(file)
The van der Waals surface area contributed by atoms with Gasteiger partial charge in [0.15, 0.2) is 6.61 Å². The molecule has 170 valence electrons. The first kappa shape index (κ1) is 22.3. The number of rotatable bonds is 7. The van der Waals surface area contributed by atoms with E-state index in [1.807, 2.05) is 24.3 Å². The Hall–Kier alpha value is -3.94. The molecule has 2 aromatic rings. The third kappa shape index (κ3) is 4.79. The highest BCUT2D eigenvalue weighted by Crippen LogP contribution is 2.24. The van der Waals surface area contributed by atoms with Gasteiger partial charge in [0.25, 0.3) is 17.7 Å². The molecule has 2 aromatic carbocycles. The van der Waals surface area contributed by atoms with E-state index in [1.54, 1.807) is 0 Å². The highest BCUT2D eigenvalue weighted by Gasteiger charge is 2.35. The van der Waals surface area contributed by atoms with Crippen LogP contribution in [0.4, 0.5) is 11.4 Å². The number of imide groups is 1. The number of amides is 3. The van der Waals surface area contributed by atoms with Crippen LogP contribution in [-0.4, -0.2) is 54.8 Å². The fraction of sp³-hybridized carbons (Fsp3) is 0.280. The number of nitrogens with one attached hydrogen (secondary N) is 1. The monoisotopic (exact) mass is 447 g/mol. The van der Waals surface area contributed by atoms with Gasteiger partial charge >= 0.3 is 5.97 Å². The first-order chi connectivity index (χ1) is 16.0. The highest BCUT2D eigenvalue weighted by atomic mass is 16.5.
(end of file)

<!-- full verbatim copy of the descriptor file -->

The van der Waals surface area contributed by atoms with Gasteiger partial charge in [0.15, 0.2) is 6.61 Å². The molecule has 170 valence electrons. The first kappa shape index (κ1) is 22.3. The number of rotatable bonds is 7. The van der Waals surface area contributed by atoms with E-state index in [1.807, 2.05) is 24.3 Å². The Hall–Kier alpha value is -3.94. The molecule has 2 aromatic rings. The third kappa shape index (κ3) is 4.79. The highest BCUT2D eigenvalue weighted by Crippen LogP contribution is 2.24. The van der Waals surface area contributed by atoms with Gasteiger partial charge in [0.25, 0.3) is 17.7 Å². The molecule has 2 aromatic carbocycles. The van der Waals surface area contributed by atoms with E-state index in [1.54, 1.807) is 0 Å². The highest BCUT2D eigenvalue weighted by Gasteiger charge is 2.35. The van der Waals surface area contributed by atoms with Crippen LogP contribution in [0.4, 0.5) is 11.4 Å². The number of imide groups is 1. The number of amides is 3. The van der Waals surface area contributed by atoms with Crippen LogP contribution in [-0.4, -0.2) is 54.8 Å². The fraction of sp³-hybridized carbons (Fsp3) is 0.280. The number of nitrogens with one attached hydrogen (secondary N) is 1. The monoisotopic (exact) mass is 447 g/mol. The van der Waals surface area contributed by atoms with Gasteiger partial charge >= 0.3 is 5.97 Å². The first-order chi connectivity index (χ1) is 16.0. The highest BCUT2D eigenvalue weighted by atomic mass is 16.5.